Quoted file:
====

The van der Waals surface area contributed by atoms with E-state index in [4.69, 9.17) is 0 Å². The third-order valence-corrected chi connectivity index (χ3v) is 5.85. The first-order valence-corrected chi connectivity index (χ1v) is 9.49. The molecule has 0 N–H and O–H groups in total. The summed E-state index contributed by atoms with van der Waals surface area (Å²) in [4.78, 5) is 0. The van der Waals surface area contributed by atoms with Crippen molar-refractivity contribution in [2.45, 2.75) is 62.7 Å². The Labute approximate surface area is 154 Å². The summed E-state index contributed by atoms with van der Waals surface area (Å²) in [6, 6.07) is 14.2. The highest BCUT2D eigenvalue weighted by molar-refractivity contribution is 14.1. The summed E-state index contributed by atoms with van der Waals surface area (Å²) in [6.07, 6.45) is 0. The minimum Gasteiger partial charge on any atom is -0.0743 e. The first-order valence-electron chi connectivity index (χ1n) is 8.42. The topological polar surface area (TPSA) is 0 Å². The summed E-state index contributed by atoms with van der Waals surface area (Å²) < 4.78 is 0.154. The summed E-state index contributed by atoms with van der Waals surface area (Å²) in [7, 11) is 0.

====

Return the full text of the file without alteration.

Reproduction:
The van der Waals surface area contributed by atoms with E-state index in [4.69, 9.17) is 0 Å². The third-order valence-corrected chi connectivity index (χ3v) is 5.85. The first-order valence-corrected chi connectivity index (χ1v) is 9.49. The molecule has 0 N–H and O–H groups in total. The summed E-state index contributed by atoms with van der Waals surface area (Å²) in [4.78, 5) is 0. The van der Waals surface area contributed by atoms with Crippen molar-refractivity contribution in [2.45, 2.75) is 62.7 Å². The Labute approximate surface area is 154 Å². The summed E-state index contributed by atoms with van der Waals surface area (Å²) in [6, 6.07) is 14.2. The highest BCUT2D eigenvalue weighted by molar-refractivity contribution is 14.1. The summed E-state index contributed by atoms with van der Waals surface area (Å²) in [6.07, 6.45) is 0. The minimum Gasteiger partial charge on any atom is -0.0743 e. The first-order valence-electron chi connectivity index (χ1n) is 8.42. The topological polar surface area (TPSA) is 0 Å². The summed E-state index contributed by atoms with van der Waals surface area (Å²) < 4.78 is 0.154. The summed E-state index contributed by atoms with van der Waals surface area (Å²) in [7, 11) is 0.